MIAMI – In less steady hands, the sequence held the potential to set off a trail of sparks. Or worse.
Victimized by a chip-in that cut his lead to 3-up at last month’s WGC Match Play final, Geoff Ogilvy quickly became engaged in a tiff with a cholla cactus for possession of his golf ball.
Finally conceding the unplayable lie, the Aussie went back to find a clearing in the Arizona desert to drop another. His next swing came down short of the green.
A turning point? Indeed – but in Ogilvy’s favor when he chipped in himself to restore his edge in what became a 4-and-3 triumph over Paul Casey.
“What’s tough about Geoff is that he doesn’t change,” Casey marveled afterward. “His demeanor doesn’t waver, which is a huge attribute.”
Nor did Ogilvy flinch at last year’s WGC-CA Championship, where he became the man to break up Tiger Woods’ perfect season with a wire-to-wire victory on Doral’s Blue Monster.
Fast rising among the game’s elite, Ogilvy returns to South Florida with three wins in his past seven starts worldwide. His world ranking is a career-best No. 4.
And at least one cohort suggests Ogilvy – not Woods – might be best equipped to wear Masters green 4 1/2 weeks from now.
“Tiger is always going to be a favorite,” Robert Allenby said last week, “but I would put Geoff Ogilvy in front of Tiger.
“If Geoff controls his nerves and his feelings at that tournament, there’s no reason why he shouldn’t win.”
High expectations indeed. Just don’t ask Ogilvy to chime in on the subject.
“I think I’m a pretty decent player,” he deadpanned.
Then again, maybe Allenby’s take isn’t outrageous when it comes to someone who seems to bring his best to the bigger stage.
Of Ogilvy’s six PGA Tour wins, five have come in upper-tier events. His three World Golf Championships trophies are more than anyone except Woods, and Ogilvy is the current titleholder in two.
Ogilvy also went wire-to-wire in January’s season opener for 2008’s PGA Tour winners. Don’t overlook the 2006 U.S. Open, where his birdie-par finish avoided the Winged Foot pileup that claimed Phil Mickelson, Jim Furyk and Colin Montgomerie.
“I don’t know. I just enjoy big tournaments,” Ogilvy said. “I enjoy the big situations.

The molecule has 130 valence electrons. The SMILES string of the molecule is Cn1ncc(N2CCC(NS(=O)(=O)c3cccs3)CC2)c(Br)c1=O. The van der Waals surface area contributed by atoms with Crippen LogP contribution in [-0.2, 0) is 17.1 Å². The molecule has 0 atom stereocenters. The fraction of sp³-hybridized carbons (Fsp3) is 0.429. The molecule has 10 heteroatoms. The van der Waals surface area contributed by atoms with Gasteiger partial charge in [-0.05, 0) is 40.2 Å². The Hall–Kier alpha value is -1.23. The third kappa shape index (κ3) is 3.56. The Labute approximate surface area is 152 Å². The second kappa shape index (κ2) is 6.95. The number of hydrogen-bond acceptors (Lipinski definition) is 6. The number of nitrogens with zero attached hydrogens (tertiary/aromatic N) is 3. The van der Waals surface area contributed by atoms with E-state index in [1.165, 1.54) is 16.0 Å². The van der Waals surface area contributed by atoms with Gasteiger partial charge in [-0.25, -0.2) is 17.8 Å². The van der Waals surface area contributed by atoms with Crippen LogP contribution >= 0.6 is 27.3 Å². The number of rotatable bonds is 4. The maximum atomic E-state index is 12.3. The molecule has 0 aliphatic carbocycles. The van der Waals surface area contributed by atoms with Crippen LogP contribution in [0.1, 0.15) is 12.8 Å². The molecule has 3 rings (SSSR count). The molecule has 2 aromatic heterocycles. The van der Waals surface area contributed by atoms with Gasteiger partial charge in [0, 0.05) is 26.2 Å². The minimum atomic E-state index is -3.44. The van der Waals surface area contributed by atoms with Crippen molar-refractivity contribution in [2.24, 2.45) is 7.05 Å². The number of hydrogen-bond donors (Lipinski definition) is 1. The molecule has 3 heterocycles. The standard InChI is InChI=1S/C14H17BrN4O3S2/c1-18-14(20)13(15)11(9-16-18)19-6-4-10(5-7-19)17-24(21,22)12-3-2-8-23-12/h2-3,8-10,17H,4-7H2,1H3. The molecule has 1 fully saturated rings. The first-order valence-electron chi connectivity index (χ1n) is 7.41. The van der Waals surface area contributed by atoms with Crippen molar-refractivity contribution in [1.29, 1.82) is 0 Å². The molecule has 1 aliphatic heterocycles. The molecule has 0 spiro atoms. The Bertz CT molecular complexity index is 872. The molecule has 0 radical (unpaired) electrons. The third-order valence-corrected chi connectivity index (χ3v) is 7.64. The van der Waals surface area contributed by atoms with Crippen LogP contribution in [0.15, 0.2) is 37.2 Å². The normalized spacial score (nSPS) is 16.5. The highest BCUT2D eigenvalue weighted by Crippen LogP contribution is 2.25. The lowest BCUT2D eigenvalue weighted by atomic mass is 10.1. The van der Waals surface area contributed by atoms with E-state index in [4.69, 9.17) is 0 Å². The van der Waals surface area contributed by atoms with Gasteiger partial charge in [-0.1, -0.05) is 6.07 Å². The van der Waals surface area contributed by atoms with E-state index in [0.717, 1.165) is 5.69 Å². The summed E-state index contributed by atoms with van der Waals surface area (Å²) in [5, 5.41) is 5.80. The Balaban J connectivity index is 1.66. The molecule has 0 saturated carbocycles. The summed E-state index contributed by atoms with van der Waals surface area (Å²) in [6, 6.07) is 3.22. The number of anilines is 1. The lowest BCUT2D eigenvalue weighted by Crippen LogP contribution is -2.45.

“All that craziness around a tournament, I can take or leave. But the pressure situations toward the end of tournaments, I really enjoy those.”
Soft-spoken and thoughtful, Ogilvy has long been known by insiders as one of the tour’s most articulate blokes. But it took several years for that persona to reach the course, where he nearly choked on his own self-criticism.
“A reformed animal,” Allenby said.
Onset of negativity
Perfectionism has a tendency to run high among elite golfers, in a game where few shots are ever perfect. That brings on negativity, and how a golfer deals with it often holds the key.
Woods masterfully uses anger as a motivator, kicking himself into gear. But for Ogilvy it more often led to a defeatist outlook.
“Being negative on a golf course is a habit,” Ogilvy said. “You hit a shot and complain about it, and that’s just the way you play golf.”
It wound up holding back Ogilvy’s talent, something that Allenby noticed years ago.
“I always said to him, ‘The day you stop beating yourself up, you’ll be one of the greatest golfers in the world,’ ” Allenby said. “And look – about three years ago, he stopped beating himself up.”
The wins starting coming soon thereafter – his breakthrough in Tucson in 2005, the WGC Match Play and U.S. Open in 2006, last year on the Blue Monster.
“Obviously a really nice week at Doral, for lots of reasons,” Ogilvy said. “Mostly because everyone had decided that Tiger was going to win every tournament last year.”
Woods came to Doral bearing a seven-event winning streak, including 4 for 4 to start 2008. But Ogilvy opened with a 7-under-par 65 and made Woods chase from the outset.
When storms held up play on Saturday and Sunday, Ogilvy didn’t get antsy. He wound up winning by four.
A year later, there may be no hotter player.
“There were periods in the past where I knew I was a better player than my results were suggesting,” Ogilvy said. “Right now, I think I’m achieving quite well.”